FFWD REW

Power players and the fight for equal marriage

When California’s Proposition 8 passed in 2008 banning marriage between gay men and women it came as a shock. For most it was dismaying. Countries across the world were increasingly saying yes to gay marriage. Why would California that seemingly liberal enclave of vast Hollywood money vote for such a regressive policy?

As Pulitzer Prize-winning author Jo Becker says in her new history of the U.S.’s battle for equal marriage Forcing the Spring it was largely due to poor campaigning opposing the proposition and a population not so much vehemently opposed to the issue but largely indifferent.

Becker details the history of the marriage equality fight in exhausting page-turning detail from the introduction of Proposition 8 to its eventual defeat at the U.S. Supreme Court in 2013. It’s a thrilling read a thorough literate investigation that falls somewhere between historical tome and Hollywood drama. Appropriate considering the heroes and villains involved. (Who knew Rob Reiner was such a key player?) Hollywood’s power players appear here and there in the tale offering money legal fees and plenty of photo ops.

The fight begins with two Hollywood publicists Chad Griffin and Kristina Schake saddened by the success of Proposition 8. For Griffin a gay man the defeat stings particularly hard. The two resolve to fight in any way they can to overturn the ruling and restore marriage equality to California.

Enter Reiner one of Griffin and Schake’s many celebrity clients and connections. The two get connected with Ted Olson seemingly the least likely candidate for defending gay marriage. Olson’s last big legal assignment was spent advising George W. Bush during the contested results from the election in 2000. Past opponent David Boies who provided legal council for Al Gore over the 2000 election results joins him as co-attorney. It doesn’t get more Hollywood than that. For Olson the issue is a tantalizing challenge. (He agrees to take on the case for the “discounted rate” of $2.9 million plus expenses.) For everyone else it’s a simple matter of human rights.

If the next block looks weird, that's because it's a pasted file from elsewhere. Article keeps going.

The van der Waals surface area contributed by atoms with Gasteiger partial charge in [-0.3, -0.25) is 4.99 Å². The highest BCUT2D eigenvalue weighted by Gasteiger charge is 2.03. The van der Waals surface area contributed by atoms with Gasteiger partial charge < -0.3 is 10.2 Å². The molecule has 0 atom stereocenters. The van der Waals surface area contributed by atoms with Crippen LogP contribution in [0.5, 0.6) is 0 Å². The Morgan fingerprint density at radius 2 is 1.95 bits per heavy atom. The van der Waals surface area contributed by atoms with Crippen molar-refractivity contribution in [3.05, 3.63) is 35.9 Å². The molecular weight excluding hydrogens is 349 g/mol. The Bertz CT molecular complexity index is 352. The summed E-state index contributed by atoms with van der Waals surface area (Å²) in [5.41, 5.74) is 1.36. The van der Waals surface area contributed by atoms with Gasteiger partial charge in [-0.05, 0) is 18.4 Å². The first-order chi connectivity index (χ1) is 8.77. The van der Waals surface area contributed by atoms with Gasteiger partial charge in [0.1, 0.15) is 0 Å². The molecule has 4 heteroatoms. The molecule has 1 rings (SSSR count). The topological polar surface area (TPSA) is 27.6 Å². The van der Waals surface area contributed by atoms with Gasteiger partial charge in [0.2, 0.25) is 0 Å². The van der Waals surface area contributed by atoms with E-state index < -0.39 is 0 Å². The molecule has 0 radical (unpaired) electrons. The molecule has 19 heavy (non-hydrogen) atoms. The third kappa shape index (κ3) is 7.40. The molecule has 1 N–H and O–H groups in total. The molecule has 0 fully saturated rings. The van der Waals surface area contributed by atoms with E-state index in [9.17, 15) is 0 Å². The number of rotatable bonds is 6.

Throughout Becker weaves the history of marriage equality in the U.S. showing how fraught the concept of allowing any but a white heterosexual couple to marry has been throughout the country’s history. Though the issue for many is simple — people should be free to marry whom they choose — it’s still bizarre to read of the myriad legal wrangling in defence of gay marriage. What emerges isn’t an issue of whether gay people should be allowed to voluntarily enter into a legal civil union but a defense of their identity. Becker describes the fight as lengthy and often bitter with each testimony providing a small victory. The court spins its wheels presenting copious (read: painfully obvious) studies and evidence showing how children raised by gay parents are just as healthy as those raised by straight ones.

It comes as little surprise then to read President Obama’s ineffectual comments on the issue (basically “let the individual states work it out; it’s not a national issue”) effectively ducking out of responsibility. The tune changed after Proposition 8 was overturned however with many Republicans coming out in favour of marriage equality. After all marriage is a solid institution and good for the kids something even the most staunch traditional conservative can get behind.

She describes the legal proceedings in great detail and relatively jargon free. Forcing the Spring really does feel like a Hollywood book ripe for adaptation. The only failing is that the drama concerns the players not the reader — unless you have religious or moral qualms about gay marriage it becomes exhausting to follow the legal team as they slowly chip away at the case. As Becker reminds us however cases like Proposition 8 and Roe vs. Wade only remain slam-dunks if we’re vigilant about upholding them. There’s always some ideologue out there looking to turn back the clock.

Forcing the Spring: Inside the Fight for Marriage Equality by Jo Becker The Penguin Press 480 pp.

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